August 20, 2021

venture beyond

Meet a Jasper local: Chris & Rena Allin

Sabrina Doyle
5 minute read
Written by Sabrina Doyle

One of Jasper's most charming love stories started, as these things often do, with lust.

Amid 1,500 rowdy revelers at a 1983 Ski Club party, Chris Allin asked Rena Oldenburg to dance. He was drawn by her figure, she by his blue eyes. They lost track of each other afterwards (“I thought I was never going to see him again!” Rena says, remembering feeling like she’d lost a good’un) but at the very end of the night they crossed paths again when Chris was wandering through the dwindling crowd looking for his coat and found it on one of a thousand scattered chairs, hidden beneath Rena's. The serendipity was too great; phone numbers were exchanged.

Three years later they were quitting their jobs in Edmonton, getting married, moving to Jasper and embarking on what would become their life’s work — all within the space of a few weeks.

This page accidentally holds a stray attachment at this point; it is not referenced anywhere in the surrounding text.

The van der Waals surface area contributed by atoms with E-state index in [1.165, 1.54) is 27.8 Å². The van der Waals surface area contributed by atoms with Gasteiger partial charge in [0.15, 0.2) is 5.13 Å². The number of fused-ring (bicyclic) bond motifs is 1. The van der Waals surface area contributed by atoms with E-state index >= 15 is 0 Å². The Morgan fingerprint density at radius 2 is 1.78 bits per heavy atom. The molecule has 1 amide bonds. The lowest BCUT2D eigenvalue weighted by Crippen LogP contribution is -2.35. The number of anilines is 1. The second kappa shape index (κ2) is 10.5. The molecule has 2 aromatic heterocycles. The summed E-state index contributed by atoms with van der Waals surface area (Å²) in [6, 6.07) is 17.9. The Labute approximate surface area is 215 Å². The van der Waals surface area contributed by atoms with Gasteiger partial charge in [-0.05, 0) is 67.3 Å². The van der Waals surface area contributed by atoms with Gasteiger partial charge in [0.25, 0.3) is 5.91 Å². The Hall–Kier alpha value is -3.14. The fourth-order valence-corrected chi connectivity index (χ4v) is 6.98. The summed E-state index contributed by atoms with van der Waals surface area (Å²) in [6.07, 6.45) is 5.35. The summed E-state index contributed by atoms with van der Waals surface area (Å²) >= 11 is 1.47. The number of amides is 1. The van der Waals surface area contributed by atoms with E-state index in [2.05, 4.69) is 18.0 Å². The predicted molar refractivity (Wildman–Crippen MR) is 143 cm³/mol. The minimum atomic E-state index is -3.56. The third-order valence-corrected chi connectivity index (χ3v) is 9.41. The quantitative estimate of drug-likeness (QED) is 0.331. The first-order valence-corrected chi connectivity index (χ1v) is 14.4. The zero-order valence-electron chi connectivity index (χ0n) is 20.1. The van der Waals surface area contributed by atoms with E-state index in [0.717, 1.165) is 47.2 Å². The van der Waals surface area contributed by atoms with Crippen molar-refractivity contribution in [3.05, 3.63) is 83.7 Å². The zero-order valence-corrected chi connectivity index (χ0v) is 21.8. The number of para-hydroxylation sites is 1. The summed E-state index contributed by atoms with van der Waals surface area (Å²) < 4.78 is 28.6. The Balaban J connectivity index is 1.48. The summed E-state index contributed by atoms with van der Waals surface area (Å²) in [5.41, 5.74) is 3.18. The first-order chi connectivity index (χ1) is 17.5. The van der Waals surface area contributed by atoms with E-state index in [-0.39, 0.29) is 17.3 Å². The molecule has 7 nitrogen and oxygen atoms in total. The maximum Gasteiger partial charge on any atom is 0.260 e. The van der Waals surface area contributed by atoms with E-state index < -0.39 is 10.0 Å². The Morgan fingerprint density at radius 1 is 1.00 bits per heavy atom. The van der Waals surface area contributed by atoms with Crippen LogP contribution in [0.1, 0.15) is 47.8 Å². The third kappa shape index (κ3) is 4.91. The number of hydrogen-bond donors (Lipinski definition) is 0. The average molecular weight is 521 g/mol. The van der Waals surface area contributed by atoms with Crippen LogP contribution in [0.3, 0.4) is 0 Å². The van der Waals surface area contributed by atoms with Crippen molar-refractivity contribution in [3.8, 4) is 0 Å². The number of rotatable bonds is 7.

At 26 and 29 years old, they’d bought Alpine Village, a collection of 30 cabins on 11 acres of land beside the Athabasca River. The property’s buildings were well-kept, albeit dated. At that point in Jasper’s history, cabins were already an established part of the local heritage and the iconic Rocky Mountain experience, and Chris and Rena were eager to add their own spin to it. But neither of them had any hospitality experience. The previous owner gave them a crash course in a day or so, but otherwise it was a whirlwind of learning on the fly. A situation with so much change in so short a time might seem rife with potential conflict. Yet that first year of marriage was pretty argument-free.